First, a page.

Respect our Roots

Written on my cross-country journey, from Oregon back to Washington, DC, I reflected on my journey home to celebrate my father Wally.

I am blessed by an extra ordinary life. Most often I live my life with intention, but perhaps not with the daily reminder that I am blessed. Perhaps it takes unexpected loss to realize this. Even more so, perhaps it takes returning to a community of incredible love.

The loss of my father has been nothing less than grueling. Unstoppable sorrow. Facing the realities of death. The finite nature of everything. That stuff is just stuff. It is the people that really matter. Stamina alone keeps us going. If you stop too long to think about it, you would just melt.

Then the never ending questions about what to do with one’s life surface through the cracks, in days that feel like weeks. The meaning of it all. Where will we end up in this great big world. What is my mission in life. How does one gather the courage to go out on a limb. I’ve done so, time and time again, in my journeys throughout the world, and yet this time it feels so much bigger. Like my life up until this point has been a rehearsal, preparing me for so much more to come.

Going back to my roots has been an incredible experience, mostly beyond description. To see faces from decades past, and reflect on how I’ve been shaped by this community. I’ve come a long ways, but I still know where my roots are. I grew up as a hippie child, or a child of the hippie era. While it was a revolution that swept North America, those of us who were raised as true hippie children are actually very few in number. We blend into the mix these days, but we know where we come from. We question whether we’ve sold out to a yippie lifestyle, but we still know who we are at heart. My days of tie-dye dresses may be past but my time spent wandering the tomato patches of my youth will never leave me.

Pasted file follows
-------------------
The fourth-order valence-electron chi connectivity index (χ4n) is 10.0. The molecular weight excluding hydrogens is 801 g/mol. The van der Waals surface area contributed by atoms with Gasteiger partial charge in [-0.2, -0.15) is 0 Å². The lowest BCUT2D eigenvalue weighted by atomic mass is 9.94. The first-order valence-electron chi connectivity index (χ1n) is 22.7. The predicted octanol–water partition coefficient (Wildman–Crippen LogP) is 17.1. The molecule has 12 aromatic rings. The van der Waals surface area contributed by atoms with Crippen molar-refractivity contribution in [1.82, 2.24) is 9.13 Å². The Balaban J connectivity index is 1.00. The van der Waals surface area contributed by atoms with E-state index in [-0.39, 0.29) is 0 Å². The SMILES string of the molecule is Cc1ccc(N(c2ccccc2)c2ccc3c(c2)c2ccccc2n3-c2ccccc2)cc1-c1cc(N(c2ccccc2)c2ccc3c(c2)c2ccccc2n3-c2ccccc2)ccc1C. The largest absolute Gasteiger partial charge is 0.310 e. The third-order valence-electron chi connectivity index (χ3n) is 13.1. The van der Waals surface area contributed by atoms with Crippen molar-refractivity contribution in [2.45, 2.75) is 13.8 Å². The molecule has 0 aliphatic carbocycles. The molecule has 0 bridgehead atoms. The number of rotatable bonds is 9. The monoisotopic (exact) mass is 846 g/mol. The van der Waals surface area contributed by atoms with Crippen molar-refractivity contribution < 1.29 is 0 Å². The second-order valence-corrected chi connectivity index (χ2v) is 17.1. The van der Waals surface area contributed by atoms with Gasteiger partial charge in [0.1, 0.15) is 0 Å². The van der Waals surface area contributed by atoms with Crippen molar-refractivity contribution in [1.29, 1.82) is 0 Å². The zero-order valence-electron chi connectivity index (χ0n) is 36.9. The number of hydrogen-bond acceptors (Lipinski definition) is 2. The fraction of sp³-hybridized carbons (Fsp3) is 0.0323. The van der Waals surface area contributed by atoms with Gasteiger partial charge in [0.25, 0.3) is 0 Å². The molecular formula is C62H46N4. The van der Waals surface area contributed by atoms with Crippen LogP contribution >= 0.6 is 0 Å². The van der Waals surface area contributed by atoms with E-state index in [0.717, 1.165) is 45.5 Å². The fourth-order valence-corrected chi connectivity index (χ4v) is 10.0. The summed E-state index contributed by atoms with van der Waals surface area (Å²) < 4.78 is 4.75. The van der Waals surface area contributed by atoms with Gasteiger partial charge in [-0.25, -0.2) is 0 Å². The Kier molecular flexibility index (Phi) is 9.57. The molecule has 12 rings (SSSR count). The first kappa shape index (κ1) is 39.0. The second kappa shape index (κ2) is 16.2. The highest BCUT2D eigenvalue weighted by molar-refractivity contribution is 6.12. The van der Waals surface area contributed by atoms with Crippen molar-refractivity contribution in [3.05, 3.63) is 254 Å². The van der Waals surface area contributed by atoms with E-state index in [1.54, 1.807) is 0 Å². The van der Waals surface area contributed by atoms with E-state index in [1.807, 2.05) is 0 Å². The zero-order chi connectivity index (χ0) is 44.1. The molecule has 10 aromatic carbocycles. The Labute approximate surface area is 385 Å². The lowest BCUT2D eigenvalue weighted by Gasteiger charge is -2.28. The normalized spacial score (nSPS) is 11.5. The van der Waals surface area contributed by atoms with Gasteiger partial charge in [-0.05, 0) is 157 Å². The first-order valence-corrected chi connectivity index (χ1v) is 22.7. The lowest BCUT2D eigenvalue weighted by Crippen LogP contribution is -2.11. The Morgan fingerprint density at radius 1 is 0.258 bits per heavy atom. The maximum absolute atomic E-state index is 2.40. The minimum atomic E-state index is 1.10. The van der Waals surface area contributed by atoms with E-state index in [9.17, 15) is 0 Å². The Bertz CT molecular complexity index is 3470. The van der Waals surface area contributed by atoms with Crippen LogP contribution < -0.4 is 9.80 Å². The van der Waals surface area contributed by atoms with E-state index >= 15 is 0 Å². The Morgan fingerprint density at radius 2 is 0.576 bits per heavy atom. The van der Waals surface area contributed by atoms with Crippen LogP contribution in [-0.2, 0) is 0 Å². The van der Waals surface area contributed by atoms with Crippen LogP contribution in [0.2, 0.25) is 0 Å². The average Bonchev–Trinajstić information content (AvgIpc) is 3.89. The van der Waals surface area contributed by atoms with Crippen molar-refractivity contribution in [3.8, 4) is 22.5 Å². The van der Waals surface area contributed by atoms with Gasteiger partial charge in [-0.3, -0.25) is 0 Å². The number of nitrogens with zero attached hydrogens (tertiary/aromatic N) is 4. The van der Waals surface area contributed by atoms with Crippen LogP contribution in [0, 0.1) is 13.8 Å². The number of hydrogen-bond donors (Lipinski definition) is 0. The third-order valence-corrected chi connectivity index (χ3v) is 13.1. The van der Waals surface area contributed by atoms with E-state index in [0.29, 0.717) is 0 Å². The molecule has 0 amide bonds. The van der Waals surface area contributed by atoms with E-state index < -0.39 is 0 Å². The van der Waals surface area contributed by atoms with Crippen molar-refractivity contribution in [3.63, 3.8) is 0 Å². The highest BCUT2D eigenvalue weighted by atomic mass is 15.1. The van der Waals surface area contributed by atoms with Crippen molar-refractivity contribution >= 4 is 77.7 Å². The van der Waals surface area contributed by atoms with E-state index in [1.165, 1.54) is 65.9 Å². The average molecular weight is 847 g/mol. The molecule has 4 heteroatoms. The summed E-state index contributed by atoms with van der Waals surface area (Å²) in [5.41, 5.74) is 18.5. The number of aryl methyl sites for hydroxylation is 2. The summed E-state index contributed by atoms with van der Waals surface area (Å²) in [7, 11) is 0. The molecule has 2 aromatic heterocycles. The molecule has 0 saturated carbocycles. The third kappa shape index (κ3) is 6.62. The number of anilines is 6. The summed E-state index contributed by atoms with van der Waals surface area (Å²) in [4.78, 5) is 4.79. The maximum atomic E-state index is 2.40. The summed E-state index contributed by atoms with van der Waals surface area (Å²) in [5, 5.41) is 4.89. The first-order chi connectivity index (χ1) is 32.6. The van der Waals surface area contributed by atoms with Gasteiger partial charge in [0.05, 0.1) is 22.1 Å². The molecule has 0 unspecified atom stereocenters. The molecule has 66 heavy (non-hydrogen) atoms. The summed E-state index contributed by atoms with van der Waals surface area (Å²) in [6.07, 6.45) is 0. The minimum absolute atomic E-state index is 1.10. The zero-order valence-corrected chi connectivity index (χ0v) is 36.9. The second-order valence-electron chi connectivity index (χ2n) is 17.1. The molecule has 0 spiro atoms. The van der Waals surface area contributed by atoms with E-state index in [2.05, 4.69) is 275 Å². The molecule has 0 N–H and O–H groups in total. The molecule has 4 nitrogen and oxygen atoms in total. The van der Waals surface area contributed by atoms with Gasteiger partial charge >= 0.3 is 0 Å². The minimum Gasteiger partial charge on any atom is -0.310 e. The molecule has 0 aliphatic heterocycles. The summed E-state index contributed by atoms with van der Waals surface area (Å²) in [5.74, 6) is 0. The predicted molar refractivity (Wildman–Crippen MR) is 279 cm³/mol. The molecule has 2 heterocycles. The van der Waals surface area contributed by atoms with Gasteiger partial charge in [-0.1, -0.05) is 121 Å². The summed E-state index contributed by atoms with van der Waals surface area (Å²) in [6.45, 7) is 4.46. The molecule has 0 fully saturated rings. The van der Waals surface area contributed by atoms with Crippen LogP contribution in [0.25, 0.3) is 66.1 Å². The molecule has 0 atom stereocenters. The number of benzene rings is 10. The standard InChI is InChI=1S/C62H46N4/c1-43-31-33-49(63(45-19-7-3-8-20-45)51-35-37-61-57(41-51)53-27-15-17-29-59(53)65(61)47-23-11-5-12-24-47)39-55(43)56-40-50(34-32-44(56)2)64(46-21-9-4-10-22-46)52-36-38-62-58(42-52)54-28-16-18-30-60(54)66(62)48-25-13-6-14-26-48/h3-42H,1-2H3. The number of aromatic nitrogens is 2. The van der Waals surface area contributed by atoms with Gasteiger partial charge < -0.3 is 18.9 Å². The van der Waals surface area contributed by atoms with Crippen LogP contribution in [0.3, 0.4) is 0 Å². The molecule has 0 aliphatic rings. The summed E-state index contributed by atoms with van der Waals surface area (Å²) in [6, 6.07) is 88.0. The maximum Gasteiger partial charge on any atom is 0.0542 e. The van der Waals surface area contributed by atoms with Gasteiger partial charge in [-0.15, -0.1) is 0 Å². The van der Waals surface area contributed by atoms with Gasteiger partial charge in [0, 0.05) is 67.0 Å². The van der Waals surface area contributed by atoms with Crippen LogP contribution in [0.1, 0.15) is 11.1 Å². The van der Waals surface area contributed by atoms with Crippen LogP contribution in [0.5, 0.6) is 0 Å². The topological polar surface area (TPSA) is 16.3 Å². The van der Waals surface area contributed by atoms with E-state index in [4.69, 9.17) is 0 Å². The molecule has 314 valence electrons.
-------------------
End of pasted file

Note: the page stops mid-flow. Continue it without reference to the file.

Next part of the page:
Going home also reminds me of how far I’ve come. Normally I go through my life just as it is, often forgetting indeed how special my life actually is. I try not to take it for granted, but I realize how normative my life has become for me. When I talk with others about what I do out in the great big world, I see my life through another lense. It helps to keep things in perspective.

Wally was often that perspective for me. Sharing with him my latest adventures, he always having a story or opinion to share in response. Each of us growing from the other. Now I’m left with a myriad of feelings, but appreciation always surfaces to the top.

Thanks for being the father that you were Wally.

Miel

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One Response to Respect our Roots

  1. interesting! I just stumbled into your blog and read the first post about your “c” word discovery (so sorry but I hope you are getting though it) and then the post about the loss of your hippy dad. I was jr high and high school kid during those years. I remember the hippies (they were the college age kids) some had kids and I always wondered how those kids turned out! You’re right, they must be few! Sounds like you turned out great, what you are doing in the world. A wonderful global citizen. Thank you and God bless!

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